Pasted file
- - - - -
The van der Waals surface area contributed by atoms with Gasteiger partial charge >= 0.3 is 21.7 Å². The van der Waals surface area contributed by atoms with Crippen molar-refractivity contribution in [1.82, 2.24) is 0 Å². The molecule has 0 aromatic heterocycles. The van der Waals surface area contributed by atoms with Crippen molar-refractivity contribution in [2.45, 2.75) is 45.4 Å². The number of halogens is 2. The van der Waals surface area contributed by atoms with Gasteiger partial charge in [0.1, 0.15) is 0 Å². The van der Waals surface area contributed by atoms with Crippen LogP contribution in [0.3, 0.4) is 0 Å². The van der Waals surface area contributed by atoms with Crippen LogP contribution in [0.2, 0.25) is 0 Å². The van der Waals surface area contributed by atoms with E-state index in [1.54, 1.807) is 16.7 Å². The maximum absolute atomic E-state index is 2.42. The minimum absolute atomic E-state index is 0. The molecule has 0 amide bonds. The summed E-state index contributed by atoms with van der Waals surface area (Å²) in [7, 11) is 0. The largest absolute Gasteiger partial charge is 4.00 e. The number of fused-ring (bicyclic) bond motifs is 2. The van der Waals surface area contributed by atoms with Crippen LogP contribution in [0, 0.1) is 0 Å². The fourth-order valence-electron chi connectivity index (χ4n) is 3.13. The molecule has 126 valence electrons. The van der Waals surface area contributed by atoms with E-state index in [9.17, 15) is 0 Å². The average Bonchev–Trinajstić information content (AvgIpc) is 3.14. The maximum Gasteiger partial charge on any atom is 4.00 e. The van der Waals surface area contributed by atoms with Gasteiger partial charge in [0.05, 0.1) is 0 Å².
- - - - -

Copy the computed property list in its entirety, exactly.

The van der Waals surface area contributed by atoms with Gasteiger partial charge >= 0.3 is 21.7 Å². The van der Waals surface area contributed by atoms with Crippen molar-refractivity contribution in [1.82, 2.24) is 0 Å². The molecule has 0 aromatic heterocycles. The van der Waals surface area contributed by atoms with Crippen molar-refractivity contribution in [2.45, 2.75) is 45.4 Å². The number of halogens is 2. The van der Waals surface area contributed by atoms with Gasteiger partial charge in [0.1, 0.15) is 0 Å². The van der Waals surface area contributed by atoms with Crippen LogP contribution in [0.3, 0.4) is 0 Å². The van der Waals surface area contributed by atoms with Crippen LogP contribution in [0.2, 0.25) is 0 Å². The van der Waals surface area contributed by atoms with E-state index in [1.54, 1.807) is 16.7 Å². The maximum absolute atomic E-state index is 2.42. The minimum absolute atomic E-state index is 0. The molecule has 0 amide bonds. The summed E-state index contributed by atoms with van der Waals surface area (Å²) in [7, 11) is 0. The largest absolute Gasteiger partial charge is 4.00 e. The number of fused-ring (bicyclic) bond motifs is 2. The van der Waals surface area contributed by atoms with Crippen LogP contribution in [0, 0.1) is 0 Å². The fourth-order valence-electron chi connectivity index (χ4n) is 3.13. The molecule has 126 valence electrons. The van der Waals surface area contributed by atoms with E-state index in [9.17, 15) is 0 Å². The average Bonchev–Trinajstić information content (AvgIpc) is 3.14. The maximum Gasteiger partial charge on any atom is 4.00 e. The van der Waals surface area contributed by atoms with Gasteiger partial charge in [0.05, 0.1) is 0 Å².